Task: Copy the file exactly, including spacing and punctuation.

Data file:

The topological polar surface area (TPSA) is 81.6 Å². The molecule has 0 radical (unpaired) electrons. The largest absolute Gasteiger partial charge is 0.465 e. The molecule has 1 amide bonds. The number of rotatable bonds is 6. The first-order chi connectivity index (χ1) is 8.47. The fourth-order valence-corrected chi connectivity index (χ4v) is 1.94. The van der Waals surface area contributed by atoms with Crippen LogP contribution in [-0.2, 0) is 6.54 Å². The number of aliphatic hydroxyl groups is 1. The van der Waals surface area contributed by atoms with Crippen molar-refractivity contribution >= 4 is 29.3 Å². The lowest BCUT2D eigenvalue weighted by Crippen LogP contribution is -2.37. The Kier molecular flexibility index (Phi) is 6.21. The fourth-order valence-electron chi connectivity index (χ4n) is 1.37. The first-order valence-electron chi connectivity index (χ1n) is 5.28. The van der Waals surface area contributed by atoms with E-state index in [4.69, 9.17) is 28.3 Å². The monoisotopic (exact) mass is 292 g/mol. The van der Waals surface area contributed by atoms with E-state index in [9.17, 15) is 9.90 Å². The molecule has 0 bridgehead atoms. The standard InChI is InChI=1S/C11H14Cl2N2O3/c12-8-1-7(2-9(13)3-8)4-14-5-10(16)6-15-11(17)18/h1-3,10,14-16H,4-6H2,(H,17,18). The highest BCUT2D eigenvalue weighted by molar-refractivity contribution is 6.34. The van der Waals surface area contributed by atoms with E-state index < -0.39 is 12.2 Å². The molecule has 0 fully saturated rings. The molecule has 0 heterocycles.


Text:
The topological polar surface area (TPSA) is 81.6 Å². The molecule has 0 radical (unpaired) electrons. The largest absolute Gasteiger partial charge is 0.465 e. The molecule has 1 amide bonds. The number of rotatable bonds is 6. The first-order chi connectivity index (χ1) is 8.47. The fourth-order valence-corrected chi connectivity index (χ4v) is 1.94. The van der Waals surface area contributed by atoms with Crippen LogP contribution in [-0.2, 0) is 6.54 Å². The number of aliphatic hydroxyl groups is 1. The van der Waals surface area contributed by atoms with Crippen molar-refractivity contribution >= 4 is 29.3 Å². The lowest BCUT2D eigenvalue weighted by Crippen LogP contribution is -2.37. The Kier molecular flexibility index (Phi) is 6.21. The fourth-order valence-electron chi connectivity index (χ4n) is 1.37. The first-order valence-electron chi connectivity index (χ1n) is 5.28. The van der Waals surface area contributed by atoms with E-state index in [4.69, 9.17) is 28.3 Å². The monoisotopic (exact) mass is 292 g/mol. The van der Waals surface area contributed by atoms with E-state index in [9.17, 15) is 9.90 Å². The molecule has 0 bridgehead atoms. The standard InChI is InChI=1S/C11H14Cl2N2O3/c12-8-1-7(2-9(13)3-8)4-14-5-10(16)6-15-11(17)18/h1-3,10,14-16H,4-6H2,(H,17,18). The highest BCUT2D eigenvalue weighted by molar-refractivity contribution is 6.34. The van der Waals surface area contributed by atoms with E-state index < -0.39 is 12.2 Å². The molecule has 0 fully saturated rings. The molecule has 0 heterocycles.